I think there’s a useful connection between the Jets’ hot streak and those insanely productive days on West 56th St. — and not just because comedy and football are so similar (collaborative, complex, relying on precise timing).  But rather because both are beautiful examples of how to build a deep-practice hothouse; a place that combines intensive learning with an urgent set of emotional cues. Three common elements jump out:

1) Super-high goals, from the start. On his first day, to the open-mouthed disbelief of media and fans alike, new Jets coach Rex Ryan talked about how the team would be visiting the White House after winning the Super Bowl. The West 56th St. writers set their goals even higher. As Mel Brooks said, “It wasn’t only a competition to be funnier. I had to get to the ultimate punch line. I was immensely ambitious. It was like I was screaming at the universe, like I had to make God laugh.”

2) Strong shared identity. It’s no coincidence that Coach Ryan and Sid Caesar resemble each other in personality; or that they have created teams in the images of themselves — tough, sharp, provocative, funny as hell. Because they’re not just building a team — they’re creating a story.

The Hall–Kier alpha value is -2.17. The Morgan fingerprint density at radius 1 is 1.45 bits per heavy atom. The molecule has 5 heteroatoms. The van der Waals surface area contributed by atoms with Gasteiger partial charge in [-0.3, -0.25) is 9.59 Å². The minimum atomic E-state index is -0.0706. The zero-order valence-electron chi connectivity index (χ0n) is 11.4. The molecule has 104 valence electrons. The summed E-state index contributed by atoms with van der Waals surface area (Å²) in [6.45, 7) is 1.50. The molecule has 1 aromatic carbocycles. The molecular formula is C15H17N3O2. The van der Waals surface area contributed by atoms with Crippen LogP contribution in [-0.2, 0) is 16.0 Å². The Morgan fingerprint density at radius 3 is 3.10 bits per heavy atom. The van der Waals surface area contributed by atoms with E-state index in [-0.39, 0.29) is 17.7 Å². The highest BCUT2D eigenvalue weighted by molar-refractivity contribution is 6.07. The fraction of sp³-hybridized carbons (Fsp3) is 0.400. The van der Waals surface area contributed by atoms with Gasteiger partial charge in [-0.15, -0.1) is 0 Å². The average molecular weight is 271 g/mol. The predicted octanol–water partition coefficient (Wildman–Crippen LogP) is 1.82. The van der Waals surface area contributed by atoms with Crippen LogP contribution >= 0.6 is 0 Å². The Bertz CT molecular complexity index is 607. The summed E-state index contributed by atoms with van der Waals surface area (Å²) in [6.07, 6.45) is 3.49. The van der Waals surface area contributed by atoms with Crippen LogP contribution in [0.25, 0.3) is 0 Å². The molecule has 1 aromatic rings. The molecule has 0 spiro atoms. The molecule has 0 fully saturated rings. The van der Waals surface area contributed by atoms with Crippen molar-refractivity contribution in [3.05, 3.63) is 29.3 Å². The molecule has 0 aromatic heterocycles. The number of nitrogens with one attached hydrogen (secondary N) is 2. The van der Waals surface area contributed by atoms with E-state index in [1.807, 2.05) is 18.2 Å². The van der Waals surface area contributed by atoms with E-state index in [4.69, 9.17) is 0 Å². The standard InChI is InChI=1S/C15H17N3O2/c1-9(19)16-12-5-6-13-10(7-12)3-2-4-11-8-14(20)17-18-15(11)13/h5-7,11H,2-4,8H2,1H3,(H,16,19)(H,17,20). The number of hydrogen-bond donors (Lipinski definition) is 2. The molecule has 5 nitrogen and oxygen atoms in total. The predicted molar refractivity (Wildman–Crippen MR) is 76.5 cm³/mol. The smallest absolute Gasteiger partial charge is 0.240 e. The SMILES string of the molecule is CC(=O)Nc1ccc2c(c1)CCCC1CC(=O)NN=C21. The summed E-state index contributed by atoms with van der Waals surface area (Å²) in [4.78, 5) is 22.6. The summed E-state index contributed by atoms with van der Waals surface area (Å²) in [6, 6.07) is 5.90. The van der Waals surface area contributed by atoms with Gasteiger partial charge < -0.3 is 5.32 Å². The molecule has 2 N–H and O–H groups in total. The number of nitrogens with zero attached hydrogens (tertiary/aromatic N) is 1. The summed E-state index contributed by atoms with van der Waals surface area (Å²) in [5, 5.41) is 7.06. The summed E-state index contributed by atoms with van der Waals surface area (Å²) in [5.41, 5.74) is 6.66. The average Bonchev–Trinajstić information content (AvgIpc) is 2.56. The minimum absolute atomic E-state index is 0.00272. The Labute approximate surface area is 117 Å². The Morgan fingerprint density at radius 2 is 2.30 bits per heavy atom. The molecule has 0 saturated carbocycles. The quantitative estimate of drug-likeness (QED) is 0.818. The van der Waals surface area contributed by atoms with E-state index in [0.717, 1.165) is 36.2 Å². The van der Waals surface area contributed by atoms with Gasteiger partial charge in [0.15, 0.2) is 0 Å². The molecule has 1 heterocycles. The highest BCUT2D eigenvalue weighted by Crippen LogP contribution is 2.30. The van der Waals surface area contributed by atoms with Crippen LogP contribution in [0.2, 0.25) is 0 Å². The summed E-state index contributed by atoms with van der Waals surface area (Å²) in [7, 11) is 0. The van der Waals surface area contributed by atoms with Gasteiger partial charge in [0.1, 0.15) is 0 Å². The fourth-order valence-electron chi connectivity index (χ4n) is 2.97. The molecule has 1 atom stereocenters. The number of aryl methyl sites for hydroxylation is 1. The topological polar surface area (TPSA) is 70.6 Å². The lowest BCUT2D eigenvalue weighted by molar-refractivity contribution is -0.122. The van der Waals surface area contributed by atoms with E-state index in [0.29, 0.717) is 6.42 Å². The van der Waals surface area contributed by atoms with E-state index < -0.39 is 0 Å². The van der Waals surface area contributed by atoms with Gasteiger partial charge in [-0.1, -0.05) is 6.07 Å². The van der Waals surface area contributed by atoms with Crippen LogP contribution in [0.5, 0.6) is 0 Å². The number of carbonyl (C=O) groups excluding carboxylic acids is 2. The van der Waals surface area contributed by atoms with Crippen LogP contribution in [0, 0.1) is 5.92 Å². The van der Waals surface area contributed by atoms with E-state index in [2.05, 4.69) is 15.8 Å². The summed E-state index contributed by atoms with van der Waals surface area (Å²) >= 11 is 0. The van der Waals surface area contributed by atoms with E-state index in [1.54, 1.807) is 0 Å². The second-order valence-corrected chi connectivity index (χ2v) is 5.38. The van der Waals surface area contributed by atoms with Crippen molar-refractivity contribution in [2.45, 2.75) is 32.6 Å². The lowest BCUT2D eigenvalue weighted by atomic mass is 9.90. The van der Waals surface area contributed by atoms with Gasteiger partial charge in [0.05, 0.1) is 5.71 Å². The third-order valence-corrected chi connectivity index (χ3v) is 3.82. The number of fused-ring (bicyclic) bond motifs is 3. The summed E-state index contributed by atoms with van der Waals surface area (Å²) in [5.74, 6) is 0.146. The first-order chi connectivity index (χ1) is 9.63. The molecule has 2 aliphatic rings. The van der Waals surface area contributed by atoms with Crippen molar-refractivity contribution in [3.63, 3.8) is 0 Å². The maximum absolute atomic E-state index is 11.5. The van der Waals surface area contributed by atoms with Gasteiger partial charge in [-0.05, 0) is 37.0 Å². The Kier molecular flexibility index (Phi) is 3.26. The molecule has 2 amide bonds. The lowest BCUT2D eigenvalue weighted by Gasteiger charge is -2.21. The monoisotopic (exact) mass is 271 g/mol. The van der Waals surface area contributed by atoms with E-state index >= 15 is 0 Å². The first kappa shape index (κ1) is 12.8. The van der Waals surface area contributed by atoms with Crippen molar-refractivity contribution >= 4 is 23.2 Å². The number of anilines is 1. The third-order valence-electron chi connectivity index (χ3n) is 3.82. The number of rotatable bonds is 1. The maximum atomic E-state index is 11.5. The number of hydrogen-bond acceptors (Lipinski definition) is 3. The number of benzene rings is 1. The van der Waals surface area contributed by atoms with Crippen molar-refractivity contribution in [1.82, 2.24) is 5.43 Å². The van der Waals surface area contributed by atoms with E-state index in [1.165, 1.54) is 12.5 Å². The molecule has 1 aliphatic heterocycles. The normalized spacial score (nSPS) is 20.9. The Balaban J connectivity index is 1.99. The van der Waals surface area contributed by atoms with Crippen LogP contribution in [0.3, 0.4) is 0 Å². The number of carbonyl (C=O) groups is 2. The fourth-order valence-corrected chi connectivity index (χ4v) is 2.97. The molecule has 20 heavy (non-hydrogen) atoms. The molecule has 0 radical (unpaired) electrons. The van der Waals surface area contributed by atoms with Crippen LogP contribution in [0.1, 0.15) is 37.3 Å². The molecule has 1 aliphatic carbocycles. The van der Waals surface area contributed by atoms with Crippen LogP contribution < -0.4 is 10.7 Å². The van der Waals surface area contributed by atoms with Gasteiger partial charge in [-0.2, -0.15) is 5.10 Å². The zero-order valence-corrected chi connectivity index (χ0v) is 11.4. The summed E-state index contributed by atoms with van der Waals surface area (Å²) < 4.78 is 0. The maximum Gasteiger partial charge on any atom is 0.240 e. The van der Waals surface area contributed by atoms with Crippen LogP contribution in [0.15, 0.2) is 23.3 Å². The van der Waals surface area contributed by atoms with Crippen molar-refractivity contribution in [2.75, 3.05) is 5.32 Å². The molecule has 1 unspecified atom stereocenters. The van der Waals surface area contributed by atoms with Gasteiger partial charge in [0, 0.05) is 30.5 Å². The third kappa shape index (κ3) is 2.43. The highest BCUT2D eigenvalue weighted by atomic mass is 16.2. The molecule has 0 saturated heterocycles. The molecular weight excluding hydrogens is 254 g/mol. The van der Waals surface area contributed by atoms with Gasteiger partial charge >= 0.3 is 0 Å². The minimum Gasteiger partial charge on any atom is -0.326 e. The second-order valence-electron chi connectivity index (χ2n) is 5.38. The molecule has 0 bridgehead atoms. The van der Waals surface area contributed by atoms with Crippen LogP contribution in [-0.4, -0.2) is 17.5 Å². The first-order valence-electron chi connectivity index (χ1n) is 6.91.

3) Early failure is not a verdict, but a navigation point for better work. The Jets went through a tough patch early in the season, much like the Monday-Tuesday doldrums on West 56th. The bad days weren’t the end; they turned out to be stepping stones.

Of course, that’s not to say that doing these things is any kind of guarantee. Hot streaks are mysterious because they always depend on factors beyond our control. Truth is, the Jets could easily have lost to the Chargers last week; truth is, “Your Show of Shows” was sometimes hilarious, sometimes not so much. But the deeper truth is, both caught a hot streak because they had build a structure to do so.

Side note: There’s an interesting school of thought that holds that hot streaks don’t actually exist. Several studies have found that what we see as hot streaks is really just our narrative-hungry brains superimposing a story on a random run of luck. But I’d like to point out that most of these studies involve coin flips, NBA scorers, and MLB batters —  highly compartmentalized, either/or scenarios that don’t resemble the complex, emotional group interactions we find in football, comedy writing, and, I’d argue, our everyday lives.